Seasons

Seasons come and seasons go. None stay for long. Each with its enchanting beauty or with its nightmarish toil. There was a time I had no concept of seasons. I’m sure I was taught about them in school, but I guess it wasn’t important enough for me to pay attention. The weather was either hot or cold, with nothing in between. I recall first being aware that “there was” different seasons, and that there was a “time” of the year in which they took place. I was mesmerized by this new found “lost” information. Why hadn’t anyone ever told me about them? Ha! Well, they had I was just not paying attention.

As life has continued, I’ve become “aware” of seasons in life. However, some life-seasons are as “predictable” as weather-seasons. Some life-seasons can linger far too long, while one aches under its oppressive load. Others, one wishes they had never ended…they were far too short.

Take winter for example. Some places have the beauty of snow, which makes for a winter wonderland. It’s what you see on post cards, on romantic movies. Those beautiful white Christmases. But what about when you are shoveling snow? Frost bite? Wet and frozen toes? Blizzards? You get my point. It also makes “everything” green die all around.

I live in California, so I am not in the midst of snow and such. But I remember a winter that lingered way too long. We had fruit trees in our back yard. Those trees ended up looking like horrid “bushes of dead sticks”. I was so over it. The sight was not one I was fond of looking at every day. I was ready to yank everything out and “start over”. Maybe it’s the “controlling person” in me or the “fixer”, but something had to be done. The gift of “waiting” was definitely not mine. My husband convinced me to wait, which was no easy task.

Come Spring, I was mesmerized by the beauty of “regrowth”. Each bud, each shoot, each sign of “new life” was breath taking. I was grateful I waiting, although not very patiently.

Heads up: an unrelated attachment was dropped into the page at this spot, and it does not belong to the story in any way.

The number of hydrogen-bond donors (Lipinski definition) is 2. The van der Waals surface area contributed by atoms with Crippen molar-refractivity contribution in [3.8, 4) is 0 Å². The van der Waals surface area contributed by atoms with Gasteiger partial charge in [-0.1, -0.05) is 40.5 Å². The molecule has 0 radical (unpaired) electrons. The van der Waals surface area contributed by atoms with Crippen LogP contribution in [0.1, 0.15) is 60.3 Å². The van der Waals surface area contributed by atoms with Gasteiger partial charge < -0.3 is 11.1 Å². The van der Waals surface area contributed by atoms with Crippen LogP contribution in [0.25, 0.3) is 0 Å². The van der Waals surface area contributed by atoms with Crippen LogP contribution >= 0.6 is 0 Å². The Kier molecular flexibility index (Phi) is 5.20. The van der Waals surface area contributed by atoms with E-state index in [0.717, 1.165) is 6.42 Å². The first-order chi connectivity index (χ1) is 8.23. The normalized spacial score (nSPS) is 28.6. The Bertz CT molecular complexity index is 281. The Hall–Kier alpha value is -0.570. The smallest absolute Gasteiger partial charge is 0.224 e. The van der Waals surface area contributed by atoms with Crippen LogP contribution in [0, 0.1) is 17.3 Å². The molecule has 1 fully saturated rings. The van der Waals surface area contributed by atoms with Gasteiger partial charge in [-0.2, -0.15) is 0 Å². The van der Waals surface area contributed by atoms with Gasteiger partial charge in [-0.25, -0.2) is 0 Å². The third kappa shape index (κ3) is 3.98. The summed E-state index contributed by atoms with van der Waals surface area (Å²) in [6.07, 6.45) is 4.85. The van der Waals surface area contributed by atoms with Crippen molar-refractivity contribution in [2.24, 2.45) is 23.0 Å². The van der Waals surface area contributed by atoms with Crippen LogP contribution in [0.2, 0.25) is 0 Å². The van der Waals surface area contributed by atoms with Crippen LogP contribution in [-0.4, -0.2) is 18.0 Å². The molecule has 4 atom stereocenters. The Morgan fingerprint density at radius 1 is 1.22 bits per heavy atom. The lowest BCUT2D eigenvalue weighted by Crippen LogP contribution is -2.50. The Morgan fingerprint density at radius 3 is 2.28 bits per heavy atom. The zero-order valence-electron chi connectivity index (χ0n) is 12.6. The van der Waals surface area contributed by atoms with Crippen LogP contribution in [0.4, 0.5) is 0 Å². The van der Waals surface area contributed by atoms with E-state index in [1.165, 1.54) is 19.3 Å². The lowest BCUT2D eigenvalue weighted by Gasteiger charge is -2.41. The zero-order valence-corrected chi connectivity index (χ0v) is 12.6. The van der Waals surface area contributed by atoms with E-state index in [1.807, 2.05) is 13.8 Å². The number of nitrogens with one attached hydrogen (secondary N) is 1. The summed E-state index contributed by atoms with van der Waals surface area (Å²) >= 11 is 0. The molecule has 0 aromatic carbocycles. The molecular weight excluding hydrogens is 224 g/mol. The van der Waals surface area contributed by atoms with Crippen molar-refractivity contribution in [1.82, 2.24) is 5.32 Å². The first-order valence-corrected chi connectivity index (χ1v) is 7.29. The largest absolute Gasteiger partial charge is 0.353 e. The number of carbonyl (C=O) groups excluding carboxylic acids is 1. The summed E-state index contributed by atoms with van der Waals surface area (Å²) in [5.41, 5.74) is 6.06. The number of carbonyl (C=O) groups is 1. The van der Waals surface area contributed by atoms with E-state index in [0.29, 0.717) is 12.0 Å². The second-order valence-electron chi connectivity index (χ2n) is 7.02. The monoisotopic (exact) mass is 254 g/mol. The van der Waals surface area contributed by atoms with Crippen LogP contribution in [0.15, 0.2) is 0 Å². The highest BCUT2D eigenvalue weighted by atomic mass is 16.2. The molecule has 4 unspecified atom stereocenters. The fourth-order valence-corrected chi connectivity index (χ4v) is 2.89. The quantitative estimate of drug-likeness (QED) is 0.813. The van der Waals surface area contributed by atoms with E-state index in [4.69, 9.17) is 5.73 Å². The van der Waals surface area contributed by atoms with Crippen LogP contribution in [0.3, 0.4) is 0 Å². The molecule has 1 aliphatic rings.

TODAY I’m up to my neck, and at times completely submerged in “snow”. I have “no-shovel”, and even if I had one, I have no strength to “shovel-myself-out”. My winter-season is brutal and frigid. And, at times it feels like it will last forever. However, TODAY, I am reminded of those horrid-dead-bushes in my old backyard. AND…I have HOPE!

~~~ Spring always follows Winter ~~~

There is a time for everything,
    and a season for every activity under the heavens” ~ Ecclesiastes 3:1

Fisted Hands

Hands closed…tight, tight! Veins pop, the flow of “life” is cut off. Holding on for dear life, thinking, “if I squeeze tighter ‘nothing’ will be lost; nothing will ooze away.” It has been said, “he who dies with the most toys wins”. Grab, grab, grab…holding tight, oh so tight. Eventually, there is no room for “more”.

This could be said of possessions, but what about relationships? People come into our lives for a “moment” in time. Nothing and no one stays forever. My parents, both gone. My sister, my brother – gone! Friends whom I thought would be around forever, gone! Some have physically moved away, others relationally, while others have completely been severed.

There was a time I thought that by holding on tightly I could protect, shield, keep forever. That’s not how it was meant to be…acceptance is a journey worth taking.

Learning to be present, in the moment, because “tomorrow” will bring its own or it will never come. Today is a gift! This moment is a gift! Drink deeply of the moments gifted to you. Keep your hand open, your heart open…love, live, laugh!

The Impact of Words

“I’m so proud of you!” Wait, did you just say that to me? I must have heard wrong. You don’t mean it. You’re just saying that…and on and on and on.

Used to having every word and decision questioned, positive feedback is hard to accept. I remember once I was asked to handle a task. I asked for all the requirements and such. The person giving me the lead said, “You got this! I know you can handle this. I trust you.” I almost fell off my seat. In fact, I myself questioned “my every decision”, so afraid of making a mistake. Once the task was finished, I remember thinking, “I did it! And, it went really well.” I was so surprised.